After graduating with a prestigious university award, Laney Beaulieu of Deninu Kųę́ First Nation is one step closer to becoming the first doctor from her community.
Beaulieu graduated from Western University two weeks ago with a double major honours degree in biology and medical sciences.
She received the Gold Medal for the Western Awards Ceremony awarded to the student with the highest standing in each major in an honours double-major degree.
Beaulieu was also one of three students selected to deliver a speech during the ceremony, which included a land acknowledgement and congratulations in Dënesųłı̨né.
A lack of representation
Beaulieu now plans to attend medical school, after which she hopes to return to Deninu Kųę́ to work as a physician.
“We have so few Indigenous doctors in Canada and even fewer who work in their communities,” she said. “I think that it’s really important for Indigenous physicians to be working in Canada. Because we know our history extremely well, and we know our people really well, and that allows us to really give culturally informed care.”
Along with bringing representation to the health care field, Beaulieu hopes to address the health care shortage facing the NWT.
“We have a really high turnover rate of nurses and doctors in the Northwest Territories through no fault of their own. It’s hard to live up here if you don’t have family and don’t have any connection to the North,” she explains. “But when you leave after two years, and then you get a new doctor, you have to get all up to speed with everyone.”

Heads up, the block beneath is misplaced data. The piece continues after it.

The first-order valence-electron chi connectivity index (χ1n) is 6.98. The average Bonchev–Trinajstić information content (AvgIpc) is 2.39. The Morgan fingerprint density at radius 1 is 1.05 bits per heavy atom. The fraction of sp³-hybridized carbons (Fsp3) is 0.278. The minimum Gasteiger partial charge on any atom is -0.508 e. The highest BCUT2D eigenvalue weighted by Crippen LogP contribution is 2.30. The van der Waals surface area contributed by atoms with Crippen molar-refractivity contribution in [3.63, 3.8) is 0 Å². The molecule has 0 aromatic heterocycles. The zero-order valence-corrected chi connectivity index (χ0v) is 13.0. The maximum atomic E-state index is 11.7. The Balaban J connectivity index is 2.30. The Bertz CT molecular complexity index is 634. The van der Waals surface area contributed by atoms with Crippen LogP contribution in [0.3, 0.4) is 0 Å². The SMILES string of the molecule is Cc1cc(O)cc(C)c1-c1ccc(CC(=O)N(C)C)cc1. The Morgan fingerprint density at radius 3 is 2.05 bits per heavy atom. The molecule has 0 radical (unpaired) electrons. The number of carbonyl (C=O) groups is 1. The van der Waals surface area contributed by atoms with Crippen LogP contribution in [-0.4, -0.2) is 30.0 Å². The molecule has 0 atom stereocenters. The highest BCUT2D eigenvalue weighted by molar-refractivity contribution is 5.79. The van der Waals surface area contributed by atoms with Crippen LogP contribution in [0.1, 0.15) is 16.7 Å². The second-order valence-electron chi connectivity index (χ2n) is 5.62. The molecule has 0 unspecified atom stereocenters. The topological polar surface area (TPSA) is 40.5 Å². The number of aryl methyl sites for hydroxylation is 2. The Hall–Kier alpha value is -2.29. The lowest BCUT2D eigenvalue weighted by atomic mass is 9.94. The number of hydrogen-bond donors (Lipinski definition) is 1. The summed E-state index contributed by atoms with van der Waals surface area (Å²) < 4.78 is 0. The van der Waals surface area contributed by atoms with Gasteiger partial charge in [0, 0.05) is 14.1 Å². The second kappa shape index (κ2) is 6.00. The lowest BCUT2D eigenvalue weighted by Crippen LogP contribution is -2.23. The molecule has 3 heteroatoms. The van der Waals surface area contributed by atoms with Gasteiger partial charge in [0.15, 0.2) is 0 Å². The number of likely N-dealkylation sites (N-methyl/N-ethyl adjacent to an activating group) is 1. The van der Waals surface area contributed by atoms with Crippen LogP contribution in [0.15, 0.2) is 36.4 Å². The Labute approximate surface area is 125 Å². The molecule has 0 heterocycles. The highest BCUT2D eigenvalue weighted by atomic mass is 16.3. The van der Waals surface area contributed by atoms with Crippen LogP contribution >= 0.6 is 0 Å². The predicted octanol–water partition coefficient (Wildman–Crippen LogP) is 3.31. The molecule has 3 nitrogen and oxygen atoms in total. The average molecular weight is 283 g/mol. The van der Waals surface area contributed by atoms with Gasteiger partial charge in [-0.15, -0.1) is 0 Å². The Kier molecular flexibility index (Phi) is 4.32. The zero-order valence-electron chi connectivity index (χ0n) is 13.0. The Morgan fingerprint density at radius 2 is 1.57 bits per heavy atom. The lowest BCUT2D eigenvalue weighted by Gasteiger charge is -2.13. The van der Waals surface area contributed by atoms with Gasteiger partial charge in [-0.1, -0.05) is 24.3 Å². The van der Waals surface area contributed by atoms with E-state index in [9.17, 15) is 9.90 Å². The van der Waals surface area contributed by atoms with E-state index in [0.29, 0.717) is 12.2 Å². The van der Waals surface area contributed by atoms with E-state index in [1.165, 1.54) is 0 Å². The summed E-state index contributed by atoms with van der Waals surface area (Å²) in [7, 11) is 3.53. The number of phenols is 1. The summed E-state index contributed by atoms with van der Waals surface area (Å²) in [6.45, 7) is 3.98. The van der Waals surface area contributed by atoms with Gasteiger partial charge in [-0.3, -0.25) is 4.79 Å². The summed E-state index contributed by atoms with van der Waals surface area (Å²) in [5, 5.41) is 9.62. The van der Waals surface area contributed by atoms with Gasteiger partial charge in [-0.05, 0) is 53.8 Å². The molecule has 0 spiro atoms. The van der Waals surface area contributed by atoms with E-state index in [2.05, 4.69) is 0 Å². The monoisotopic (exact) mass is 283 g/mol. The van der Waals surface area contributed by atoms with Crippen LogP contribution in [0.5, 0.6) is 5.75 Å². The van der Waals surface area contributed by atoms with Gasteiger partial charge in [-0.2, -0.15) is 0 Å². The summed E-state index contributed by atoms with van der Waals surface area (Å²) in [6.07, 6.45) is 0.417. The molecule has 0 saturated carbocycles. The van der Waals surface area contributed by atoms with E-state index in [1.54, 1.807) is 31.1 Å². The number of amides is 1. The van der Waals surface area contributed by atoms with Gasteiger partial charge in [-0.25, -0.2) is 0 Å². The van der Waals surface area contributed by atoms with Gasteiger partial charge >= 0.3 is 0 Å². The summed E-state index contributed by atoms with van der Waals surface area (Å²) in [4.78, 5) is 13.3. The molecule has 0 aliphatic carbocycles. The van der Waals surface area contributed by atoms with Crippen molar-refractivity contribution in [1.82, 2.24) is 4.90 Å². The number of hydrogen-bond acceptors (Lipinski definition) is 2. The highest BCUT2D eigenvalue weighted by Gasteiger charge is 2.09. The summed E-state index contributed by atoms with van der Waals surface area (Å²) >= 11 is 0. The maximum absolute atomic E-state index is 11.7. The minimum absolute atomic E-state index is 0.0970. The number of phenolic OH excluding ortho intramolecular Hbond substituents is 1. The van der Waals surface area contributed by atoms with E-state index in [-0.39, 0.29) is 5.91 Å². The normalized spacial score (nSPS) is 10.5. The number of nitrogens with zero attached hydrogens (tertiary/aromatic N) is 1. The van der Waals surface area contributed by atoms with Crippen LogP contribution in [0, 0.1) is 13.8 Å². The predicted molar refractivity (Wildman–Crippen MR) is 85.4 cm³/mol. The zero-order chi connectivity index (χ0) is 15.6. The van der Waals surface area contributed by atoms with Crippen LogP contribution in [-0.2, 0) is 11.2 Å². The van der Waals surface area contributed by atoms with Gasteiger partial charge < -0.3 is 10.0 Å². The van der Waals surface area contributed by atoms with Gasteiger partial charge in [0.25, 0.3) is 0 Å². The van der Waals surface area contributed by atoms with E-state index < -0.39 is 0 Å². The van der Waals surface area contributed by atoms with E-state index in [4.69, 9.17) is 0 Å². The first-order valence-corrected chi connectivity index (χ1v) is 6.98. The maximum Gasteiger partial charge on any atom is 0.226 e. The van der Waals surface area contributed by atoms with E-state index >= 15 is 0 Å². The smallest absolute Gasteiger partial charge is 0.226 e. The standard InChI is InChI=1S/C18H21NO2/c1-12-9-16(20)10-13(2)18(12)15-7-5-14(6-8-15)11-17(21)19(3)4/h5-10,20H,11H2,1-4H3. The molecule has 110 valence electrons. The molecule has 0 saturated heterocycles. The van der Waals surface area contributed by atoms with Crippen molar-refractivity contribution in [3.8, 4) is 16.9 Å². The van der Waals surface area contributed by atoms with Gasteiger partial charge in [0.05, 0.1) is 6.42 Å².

Beaulieu says the dream of becoming a doctor has been a lifelong goal of hers, being raised by her grandmother who was the community’s nurse from the mid-1970s until 2013.
“I pretty much spent all my time after school up in the nursing station,” Beaulieu explains, “and I always wanted to be like my grandma.”
A community effort
Despite the impressive accomplishment, Beaulieu credits her community for helping her make it to this point — she took the time to thank everyone from her family to her preschool teachers.
She says this support extended to while she was at school.
“My grandma would be going out to the store and I’d call her and everyone at the store would be like ‘How’s Laney doing? I hope she’s doing well, tell her I said hi’,” Beaulieu said.
Although it was a positive ending, Beaulieu says there were low points along the way.
“I struggled a lot with loneliness especially in my first couple of years,” she said. “Going from such a small community of 500 people where I literally know every single person I see on the street, to going down south where no one knows who you are.”
She added one thing that helped her move past that loneliness was finding her own family on campus.
“What really helped me was getting involved with the Indigenous Students Association, because it’s kind of like a home away from home.”
She served as the vice-president of communications and was an executive member for a year.
The organization held cultural events throughout the year including a large powwow.
An escape through art
Art was another outlet for Beaulieu while attending school.
“I’ve always liked to draw a bit, but I got really into art during COVID,” she explains.
Her work got featured on the cover of a prominent professor’s report on Indigenous health and well-being during COVID-19.
Beaulieu also designed a mural on a wall on the Western campus.
“I graduated, kind of leaving my mark there,” she said.
But Beaulieu will have the opportunity to continue leaving her mark as she will be returning to Western in August for medical school.